Think all this talk about positive test cover-ups is Clinic conspiracy theories?
In 2018, Justify became the 13th horse to win thoroughbred racing’s Triple Crown.
On Wednesday, the New York Times reported that the colt failed a drug test prior to the Kentucky Derby and shouldn’t have been eligible to race to begin with.
The Times reports that the horse tested positive for scopolamine, a banned performance-enhancer, after winning the Santa Anita Derby on April 7, 2018.
According to the report, California regulators waited nearly three weeks to notify Justify’s trainer Bob Baffert of the positive test result, nine days before the May 5 running of the Kentucky Derby.
The timeline means that Baffert entered his horse knowing about the positive test. Few others at the time were aware, according to the report.
Instead of immediately disqualifying the Kentucky Derby favorite, the California Horse Racing Board took more than a month to confirm the results and withheld from publicly disclosing the results when it did, according to the report.
The board eventually decided to drop the case and moved to lessen the penalty for testing positive for scopolamine by the time Justify had won the Preakness Stakes and Belmont Stakes to complete the Triple Crown, according to the report.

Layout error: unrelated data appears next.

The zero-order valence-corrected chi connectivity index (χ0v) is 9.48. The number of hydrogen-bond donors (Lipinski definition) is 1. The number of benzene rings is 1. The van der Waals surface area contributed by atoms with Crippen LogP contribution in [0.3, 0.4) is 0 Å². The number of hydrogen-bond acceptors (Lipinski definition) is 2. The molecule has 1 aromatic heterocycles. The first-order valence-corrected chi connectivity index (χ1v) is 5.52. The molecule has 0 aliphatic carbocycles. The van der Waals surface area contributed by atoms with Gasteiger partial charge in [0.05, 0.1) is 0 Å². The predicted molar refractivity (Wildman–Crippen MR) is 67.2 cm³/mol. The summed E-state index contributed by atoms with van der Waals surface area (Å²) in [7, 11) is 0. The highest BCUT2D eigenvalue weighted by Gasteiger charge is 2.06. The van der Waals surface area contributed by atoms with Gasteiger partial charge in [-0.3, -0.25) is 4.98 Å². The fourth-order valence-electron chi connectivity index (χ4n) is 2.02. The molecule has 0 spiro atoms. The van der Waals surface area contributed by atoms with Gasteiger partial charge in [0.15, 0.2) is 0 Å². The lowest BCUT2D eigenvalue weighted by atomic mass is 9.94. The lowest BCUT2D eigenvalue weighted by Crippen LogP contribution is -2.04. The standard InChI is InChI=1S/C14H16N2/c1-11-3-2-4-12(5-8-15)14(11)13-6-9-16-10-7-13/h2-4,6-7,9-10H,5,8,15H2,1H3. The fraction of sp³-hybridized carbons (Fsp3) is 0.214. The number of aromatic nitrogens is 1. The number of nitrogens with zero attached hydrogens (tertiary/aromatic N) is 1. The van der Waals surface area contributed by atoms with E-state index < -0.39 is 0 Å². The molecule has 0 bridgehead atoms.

The Times reports that two months after Justify completed the Triple Crown, the board concluded that the positive test could have resulted from Justify eating contaminated food and dropped the inquiry before changing the penalty of a positive scopolamine test to a fine and possible suspension in October.
California Horse Racing Board director Rick Baedeker told the Times that it moved slowly on the case due to the nature of the positive test.
The Times spoke with Dr. Rick Sams, who ran the drug lab for the Kentucky Horse Racing Commission from 2011 to 2018. He said that the amount found in Justify’s system — 300 milligrams — via documents obtained by the Times indicated that its administration was intentional.
The California Horse Racing Board investigated Baffert in 2013 when seven of his horses unexpectedly died at Inglewood’s Hollywood Park over the course of 16 months.
Baffert was found to have administered thyroid hormone thyroxine to the horses despite there being no evidence of hypothyroidism that the hormone is intended to treat.
Baffert was exonerated after the board determined that the administration of the drug did not violate any rules.
Hall of Fame trainer Bob Baffert was reportedly aware of Justify's positive drug test before his horse ran the 2018 Kentucky Derby.